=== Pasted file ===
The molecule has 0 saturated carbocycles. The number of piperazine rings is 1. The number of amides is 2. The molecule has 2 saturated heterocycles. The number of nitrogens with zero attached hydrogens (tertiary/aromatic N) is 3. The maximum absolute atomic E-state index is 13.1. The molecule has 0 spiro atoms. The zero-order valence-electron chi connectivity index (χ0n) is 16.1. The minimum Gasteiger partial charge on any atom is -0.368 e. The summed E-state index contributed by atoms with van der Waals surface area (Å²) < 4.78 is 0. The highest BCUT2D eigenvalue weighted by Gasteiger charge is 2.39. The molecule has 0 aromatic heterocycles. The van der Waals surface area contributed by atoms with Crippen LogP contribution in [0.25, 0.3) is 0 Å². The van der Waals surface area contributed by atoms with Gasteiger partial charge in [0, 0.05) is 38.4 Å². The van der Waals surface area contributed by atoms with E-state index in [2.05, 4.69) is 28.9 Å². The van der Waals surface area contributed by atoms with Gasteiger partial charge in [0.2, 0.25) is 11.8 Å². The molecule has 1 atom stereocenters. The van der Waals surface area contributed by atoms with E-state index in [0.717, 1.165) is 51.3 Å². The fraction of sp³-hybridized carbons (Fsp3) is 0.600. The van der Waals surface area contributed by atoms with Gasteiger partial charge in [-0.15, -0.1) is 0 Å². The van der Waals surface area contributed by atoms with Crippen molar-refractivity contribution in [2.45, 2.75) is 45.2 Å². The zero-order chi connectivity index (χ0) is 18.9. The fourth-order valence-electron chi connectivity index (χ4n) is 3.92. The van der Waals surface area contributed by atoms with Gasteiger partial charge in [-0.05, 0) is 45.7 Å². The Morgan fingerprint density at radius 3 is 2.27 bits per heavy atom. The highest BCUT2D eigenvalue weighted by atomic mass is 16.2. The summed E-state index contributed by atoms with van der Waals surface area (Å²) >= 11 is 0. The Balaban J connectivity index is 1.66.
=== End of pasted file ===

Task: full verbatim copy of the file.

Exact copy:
The molecule has 0 saturated carbocycles. The number of piperazine rings is 1. The number of amides is 2. The molecule has 2 saturated heterocycles. The number of nitrogens with zero attached hydrogens (tertiary/aromatic N) is 3. The maximum absolute atomic E-state index is 13.1. The molecule has 0 spiro atoms. The zero-order valence-electron chi connectivity index (χ0n) is 16.1. The minimum Gasteiger partial charge on any atom is -0.368 e. The summed E-state index contributed by atoms with van der Waals surface area (Å²) < 4.78 is 0. The highest BCUT2D eigenvalue weighted by Gasteiger charge is 2.39. The molecule has 0 aromatic heterocycles. The van der Waals surface area contributed by atoms with Crippen LogP contribution in [0.25, 0.3) is 0 Å². The van der Waals surface area contributed by atoms with Gasteiger partial charge in [0, 0.05) is 38.4 Å². The van der Waals surface area contributed by atoms with E-state index in [2.05, 4.69) is 28.9 Å². The van der Waals surface area contributed by atoms with Gasteiger partial charge in [0.2, 0.25) is 11.8 Å². The molecule has 1 atom stereocenters. The van der Waals surface area contributed by atoms with E-state index in [0.717, 1.165) is 51.3 Å². The fraction of sp³-hybridized carbons (Fsp3) is 0.600. The van der Waals surface area contributed by atoms with Gasteiger partial charge in [-0.15, -0.1) is 0 Å². The van der Waals surface area contributed by atoms with Crippen molar-refractivity contribution in [2.45, 2.75) is 45.2 Å². The zero-order chi connectivity index (χ0) is 18.9. The fourth-order valence-electron chi connectivity index (χ4n) is 3.92. The van der Waals surface area contributed by atoms with Gasteiger partial charge in [-0.05, 0) is 45.7 Å². The Morgan fingerprint density at radius 3 is 2.27 bits per heavy atom. The highest BCUT2D eigenvalue weighted by atomic mass is 16.2. The summed E-state index contributed by atoms with van der Waals surface area (Å²) >= 11 is 0. The Balaban J connectivity index is 1.66.